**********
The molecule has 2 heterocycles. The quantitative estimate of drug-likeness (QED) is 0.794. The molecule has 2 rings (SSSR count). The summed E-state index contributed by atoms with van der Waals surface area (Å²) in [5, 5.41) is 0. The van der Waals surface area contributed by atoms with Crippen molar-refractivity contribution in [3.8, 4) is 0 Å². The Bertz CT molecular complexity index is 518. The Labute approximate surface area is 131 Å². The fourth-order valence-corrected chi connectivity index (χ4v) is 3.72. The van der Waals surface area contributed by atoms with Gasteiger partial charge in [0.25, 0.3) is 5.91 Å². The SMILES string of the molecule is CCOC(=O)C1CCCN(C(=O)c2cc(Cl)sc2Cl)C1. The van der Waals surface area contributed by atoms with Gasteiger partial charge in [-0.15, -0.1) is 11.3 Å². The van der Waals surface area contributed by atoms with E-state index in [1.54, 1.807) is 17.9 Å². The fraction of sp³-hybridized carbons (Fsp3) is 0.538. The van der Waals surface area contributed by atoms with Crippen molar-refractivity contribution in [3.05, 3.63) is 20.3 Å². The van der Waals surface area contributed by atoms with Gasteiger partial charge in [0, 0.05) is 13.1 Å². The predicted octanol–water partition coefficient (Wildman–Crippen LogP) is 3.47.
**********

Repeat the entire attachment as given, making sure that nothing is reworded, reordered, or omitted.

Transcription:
The molecule has 2 heterocycles. The quantitative estimate of drug-likeness (QED) is 0.794. The molecule has 2 rings (SSSR count). The summed E-state index contributed by atoms with van der Waals surface area (Å²) in [5, 5.41) is 0. The van der Waals surface area contributed by atoms with Crippen molar-refractivity contribution in [3.8, 4) is 0 Å². The Bertz CT molecular complexity index is 518. The Labute approximate surface area is 131 Å². The fourth-order valence-corrected chi connectivity index (χ4v) is 3.72. The van der Waals surface area contributed by atoms with Gasteiger partial charge in [0.25, 0.3) is 5.91 Å². The SMILES string of the molecule is CCOC(=O)C1CCCN(C(=O)c2cc(Cl)sc2Cl)C1. The van der Waals surface area contributed by atoms with Gasteiger partial charge in [-0.15, -0.1) is 11.3 Å². The van der Waals surface area contributed by atoms with E-state index in [1.54, 1.807) is 17.9 Å². The fraction of sp³-hybridized carbons (Fsp3) is 0.538. The van der Waals surface area contributed by atoms with Crippen molar-refractivity contribution in [3.05, 3.63) is 20.3 Å². The van der Waals surface area contributed by atoms with Gasteiger partial charge in [0, 0.05) is 13.1 Å². The predicted octanol–water partition coefficient (Wildman–Crippen LogP) is 3.47.